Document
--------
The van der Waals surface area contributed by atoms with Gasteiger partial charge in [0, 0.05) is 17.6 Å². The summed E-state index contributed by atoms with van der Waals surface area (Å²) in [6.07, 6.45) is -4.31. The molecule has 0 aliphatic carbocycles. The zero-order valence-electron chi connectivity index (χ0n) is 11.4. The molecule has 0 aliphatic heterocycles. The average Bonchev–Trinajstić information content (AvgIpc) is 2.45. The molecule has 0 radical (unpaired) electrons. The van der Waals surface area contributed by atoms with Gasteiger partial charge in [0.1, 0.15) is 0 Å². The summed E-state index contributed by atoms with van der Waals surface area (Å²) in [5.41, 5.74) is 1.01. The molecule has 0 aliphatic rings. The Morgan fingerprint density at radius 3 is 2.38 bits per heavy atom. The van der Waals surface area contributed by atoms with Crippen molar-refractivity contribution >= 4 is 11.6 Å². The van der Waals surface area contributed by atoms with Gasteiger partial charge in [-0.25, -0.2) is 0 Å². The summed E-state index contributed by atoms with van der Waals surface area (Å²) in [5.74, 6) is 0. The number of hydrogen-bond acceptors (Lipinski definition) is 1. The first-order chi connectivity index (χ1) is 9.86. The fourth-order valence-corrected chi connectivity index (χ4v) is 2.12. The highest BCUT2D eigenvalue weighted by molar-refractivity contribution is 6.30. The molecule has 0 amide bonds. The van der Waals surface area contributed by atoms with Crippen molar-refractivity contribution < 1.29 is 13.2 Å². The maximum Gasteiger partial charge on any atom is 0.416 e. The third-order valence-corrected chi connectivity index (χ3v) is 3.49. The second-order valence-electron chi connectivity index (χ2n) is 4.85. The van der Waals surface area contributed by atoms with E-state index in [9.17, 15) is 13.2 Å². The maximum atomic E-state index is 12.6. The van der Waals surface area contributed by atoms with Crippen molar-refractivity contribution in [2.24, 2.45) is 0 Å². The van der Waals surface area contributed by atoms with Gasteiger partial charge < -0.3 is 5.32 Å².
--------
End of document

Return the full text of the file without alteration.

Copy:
The van der Waals surface area contributed by atoms with Gasteiger partial charge in [0, 0.05) is 17.6 Å². The summed E-state index contributed by atoms with van der Waals surface area (Å²) in [6.07, 6.45) is -4.31. The molecule has 0 aliphatic carbocycles. The zero-order valence-electron chi connectivity index (χ0n) is 11.4. The molecule has 0 aliphatic heterocycles. The average Bonchev–Trinajstić information content (AvgIpc) is 2.45. The molecule has 0 radical (unpaired) electrons. The van der Waals surface area contributed by atoms with Gasteiger partial charge in [0.1, 0.15) is 0 Å². The summed E-state index contributed by atoms with van der Waals surface area (Å²) in [5.41, 5.74) is 1.01. The molecule has 0 aliphatic rings. The Morgan fingerprint density at radius 3 is 2.38 bits per heavy atom. The van der Waals surface area contributed by atoms with Crippen molar-refractivity contribution >= 4 is 11.6 Å². The van der Waals surface area contributed by atoms with Gasteiger partial charge in [-0.25, -0.2) is 0 Å². The summed E-state index contributed by atoms with van der Waals surface area (Å²) in [5.74, 6) is 0. The number of hydrogen-bond acceptors (Lipinski definition) is 1. The first-order chi connectivity index (χ1) is 9.86. The fourth-order valence-corrected chi connectivity index (χ4v) is 2.12. The highest BCUT2D eigenvalue weighted by molar-refractivity contribution is 6.30. The molecule has 0 amide bonds. The van der Waals surface area contributed by atoms with Crippen molar-refractivity contribution < 1.29 is 13.2 Å². The maximum Gasteiger partial charge on any atom is 0.416 e. The third-order valence-corrected chi connectivity index (χ3v) is 3.49. The second-order valence-electron chi connectivity index (χ2n) is 4.85. The van der Waals surface area contributed by atoms with E-state index in [9.17, 15) is 13.2 Å². The maximum atomic E-state index is 12.6. The van der Waals surface area contributed by atoms with Crippen molar-refractivity contribution in [2.24, 2.45) is 0 Å². The van der Waals surface area contributed by atoms with Gasteiger partial charge < -0.3 is 5.32 Å².